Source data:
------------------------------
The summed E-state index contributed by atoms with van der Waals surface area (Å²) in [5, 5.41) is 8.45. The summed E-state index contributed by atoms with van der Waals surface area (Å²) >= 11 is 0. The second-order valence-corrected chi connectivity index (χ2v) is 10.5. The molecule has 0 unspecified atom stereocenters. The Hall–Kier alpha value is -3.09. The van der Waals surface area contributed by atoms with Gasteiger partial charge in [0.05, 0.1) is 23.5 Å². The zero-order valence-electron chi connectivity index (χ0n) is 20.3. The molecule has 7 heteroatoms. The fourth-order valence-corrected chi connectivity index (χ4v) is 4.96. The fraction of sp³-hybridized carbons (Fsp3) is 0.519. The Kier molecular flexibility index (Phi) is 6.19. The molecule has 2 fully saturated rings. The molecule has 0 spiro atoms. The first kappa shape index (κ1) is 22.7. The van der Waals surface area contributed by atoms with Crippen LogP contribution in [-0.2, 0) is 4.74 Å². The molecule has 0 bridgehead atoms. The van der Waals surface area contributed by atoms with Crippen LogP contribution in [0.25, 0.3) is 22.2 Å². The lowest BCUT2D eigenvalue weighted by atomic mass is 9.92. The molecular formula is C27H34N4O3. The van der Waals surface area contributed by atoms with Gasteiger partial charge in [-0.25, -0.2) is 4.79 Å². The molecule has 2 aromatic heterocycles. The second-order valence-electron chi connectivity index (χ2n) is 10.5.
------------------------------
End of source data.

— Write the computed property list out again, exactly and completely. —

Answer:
The summed E-state index contributed by atoms with van der Waals surface area (Å²) in [5, 5.41) is 8.45. The summed E-state index contributed by atoms with van der Waals surface area (Å²) >= 11 is 0. The second-order valence-corrected chi connectivity index (χ2v) is 10.5. The molecule has 0 unspecified atom stereocenters. The Hall–Kier alpha value is -3.09. The van der Waals surface area contributed by atoms with Gasteiger partial charge in [0.05, 0.1) is 23.5 Å². The zero-order valence-electron chi connectivity index (χ0n) is 20.3. The molecule has 7 heteroatoms. The fourth-order valence-corrected chi connectivity index (χ4v) is 4.96. The fraction of sp³-hybridized carbons (Fsp3) is 0.519. The Kier molecular flexibility index (Phi) is 6.19. The molecule has 2 fully saturated rings. The molecule has 0 spiro atoms. The first kappa shape index (κ1) is 22.7. The van der Waals surface area contributed by atoms with Crippen LogP contribution in [-0.2, 0) is 4.74 Å². The molecule has 0 bridgehead atoms. The van der Waals surface area contributed by atoms with Crippen LogP contribution in [0.25, 0.3) is 22.2 Å². The lowest BCUT2D eigenvalue weighted by atomic mass is 9.92. The molecular formula is C27H34N4O3. The van der Waals surface area contributed by atoms with Gasteiger partial charge in [-0.25, -0.2) is 4.79 Å². The molecule has 2 aromatic heterocycles. The second-order valence-electron chi connectivity index (χ2n) is 10.5.